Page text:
The Mirror News

Yanakie pumped with community spirit

• Alex Moon, from the Yanakie Progress Association, at the newly installed pump on farmland in the southeast of Yanakie.

• Alex Moon, from the Yanakie Progress Association, at the newly installed pump on farmland in the southeast of Yanakie.

THE paddocks might be parched, but they have community spirit by the bucketful down at Yanakie.

The Yanakie Progress Association, largely dormant for the past few years, has been resurrected in recent months, principally as an organisation to source water for local farmers. The group has just taken delivery of a highly efficient new pump.

After two winters in succession with patchy rainfall resulting in insufficient run-off, some of the Yanakie dairy farmers have been feeling the pinch. A few farms have access to groundwater, but even this is limited.

“There’s been enough rain to grow grass, but no run-off. We’ve managed to get through on storage for the last two years, but the dams are starting to empty,” explained Alex Moon, the newly elected president of the Yanakie Progress Association.

Mr Moon said that after word started to get around that stock were in danger of going thirsty if action wasn’t taken, the Yanakie community did what it always does, and got together to solve the problem.

Yanakie was established early in the twentieth century as both a Soldier Settlement and a Closer Settlement (the main road through Yanakie to Wilsons Promontory forms the boundary between the two settlements) and has a tradition of the community pulling together to survive and thrive. Infrastructure, including tracks and fences, a hall and school, was built from scratch, initially using hand tools only. Neighbours chipped in to help one another and lifelong friendships were established. Descendants of some of the original families are there still, but even those who have settled in Yanakie in more recent decades tend to share the same community spirit.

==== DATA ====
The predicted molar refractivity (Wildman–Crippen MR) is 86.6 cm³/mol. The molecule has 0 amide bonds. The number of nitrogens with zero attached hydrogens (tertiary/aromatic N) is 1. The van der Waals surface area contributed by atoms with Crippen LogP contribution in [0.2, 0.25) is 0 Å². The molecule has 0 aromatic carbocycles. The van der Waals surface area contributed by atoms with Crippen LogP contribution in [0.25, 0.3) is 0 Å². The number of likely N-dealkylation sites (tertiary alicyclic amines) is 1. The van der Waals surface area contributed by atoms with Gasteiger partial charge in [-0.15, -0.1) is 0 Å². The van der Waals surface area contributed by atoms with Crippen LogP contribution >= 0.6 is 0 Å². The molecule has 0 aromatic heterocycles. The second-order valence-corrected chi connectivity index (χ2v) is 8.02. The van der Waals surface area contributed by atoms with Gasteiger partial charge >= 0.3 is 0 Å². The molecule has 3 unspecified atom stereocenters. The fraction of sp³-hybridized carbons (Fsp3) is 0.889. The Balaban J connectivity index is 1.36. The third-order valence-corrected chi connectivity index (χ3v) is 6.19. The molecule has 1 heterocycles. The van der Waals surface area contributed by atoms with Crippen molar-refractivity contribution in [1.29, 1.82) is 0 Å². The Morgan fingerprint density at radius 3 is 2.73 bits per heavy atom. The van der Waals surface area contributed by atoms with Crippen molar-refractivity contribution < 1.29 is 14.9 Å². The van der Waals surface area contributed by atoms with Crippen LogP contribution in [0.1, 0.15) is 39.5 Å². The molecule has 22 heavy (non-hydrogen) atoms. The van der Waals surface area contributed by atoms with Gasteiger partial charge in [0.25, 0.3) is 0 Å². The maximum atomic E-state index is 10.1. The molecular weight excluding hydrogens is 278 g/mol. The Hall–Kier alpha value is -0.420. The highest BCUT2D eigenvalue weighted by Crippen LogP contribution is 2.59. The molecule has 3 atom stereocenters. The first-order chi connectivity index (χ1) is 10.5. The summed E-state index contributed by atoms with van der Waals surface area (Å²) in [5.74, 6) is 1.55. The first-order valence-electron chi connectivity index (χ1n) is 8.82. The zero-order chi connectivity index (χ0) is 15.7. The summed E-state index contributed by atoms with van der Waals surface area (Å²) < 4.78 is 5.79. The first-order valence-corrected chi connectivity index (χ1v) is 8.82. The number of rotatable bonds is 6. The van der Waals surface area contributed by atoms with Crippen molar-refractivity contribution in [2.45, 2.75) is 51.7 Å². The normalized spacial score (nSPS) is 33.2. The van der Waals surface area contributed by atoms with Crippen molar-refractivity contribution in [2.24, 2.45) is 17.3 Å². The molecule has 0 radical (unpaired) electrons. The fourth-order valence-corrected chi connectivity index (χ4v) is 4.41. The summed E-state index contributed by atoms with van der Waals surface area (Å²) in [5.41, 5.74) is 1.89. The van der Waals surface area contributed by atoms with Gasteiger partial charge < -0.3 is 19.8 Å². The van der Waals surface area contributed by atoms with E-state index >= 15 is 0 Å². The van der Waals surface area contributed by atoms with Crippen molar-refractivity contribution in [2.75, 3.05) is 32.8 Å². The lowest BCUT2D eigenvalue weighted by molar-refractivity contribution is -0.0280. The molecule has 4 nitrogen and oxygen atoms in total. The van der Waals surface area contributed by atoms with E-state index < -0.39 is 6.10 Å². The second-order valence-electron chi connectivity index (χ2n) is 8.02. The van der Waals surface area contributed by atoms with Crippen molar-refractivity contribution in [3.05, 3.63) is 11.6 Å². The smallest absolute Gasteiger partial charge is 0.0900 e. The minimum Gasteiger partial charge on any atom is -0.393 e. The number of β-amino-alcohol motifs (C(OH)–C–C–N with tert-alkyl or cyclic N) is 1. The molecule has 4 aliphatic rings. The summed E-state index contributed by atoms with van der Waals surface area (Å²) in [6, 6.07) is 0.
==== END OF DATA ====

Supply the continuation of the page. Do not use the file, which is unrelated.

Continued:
“It has always been about farmers helping farmers,” said Mr Moon, himself descended from soldier settlers. He is proud that the community is continuing that tradition. “We’re managing to keep water to the people who need it. We’re doing it as a community with minimal outside help.”

He said that the Victorian Farmers Federation (VFF) had provided some support and Murray Goulburn Trading in Foster had been very generous with its pricing of polythene piping, but largely it has been down to the community banding together.

It was back in May that the decision was made to re-form the progress association, with a water sub-committee. Getting together to nut out how best to source water for farmers whose dams were running low, the group decided to do as they had done the last time Yanakie was similarly affected severely by drought. That was more than 30 years ago, in 1983, when a pump was set up on a swampy patch of farmland in the far southeast of Yanakie and water pumped to a holding dam on another farm.

Back in 1983, tankers from the two local milk companies carted the water from the holding dam to those farmers who couldn’t access it for themselves. That’s not practical today. Instead, several kilometres of polythene piping have been installed and water is pumped 2.7km to the holding dam and then a further 1.6km to a high point in Yanakie to which farmers have ready access.

Pumping began in August and continued steadily – running 24 hours a day, seven days a week – until recently, when a new more efficient pump was installed. It can pump 6 litres a second and is currently being adjusted, with a view to running it half as often as the pump it replaced. The aim is to keep a good supply of water in the 14 megalitre holding dam for farmers to draw from. Between the new pump and the poly piping, about $20,000 has been spent, but the money is considered a worthwhile investment to keep a community afloat.

Currently four farming enterprises are making use of the pumped water, but that figure is likely to rise if soaking rain fails to arrive any time soon. Mr Moon expects the pumping could continue for another six months.

After 1983’s big dry the rains eventually came, and no long-term solution to Yanakie’s fickle water supply was developed. “People tend to lose interest when it rains!” Mr Moon reflected.

This time, however, he is hopeful it will be different. The progress association is working on drawing up a long-term plan to sort out Yanakie’s stock water issues.

In the meantime, the people of Yanakie know that they have a reliable source of water to draw from – and a community they can count on, too


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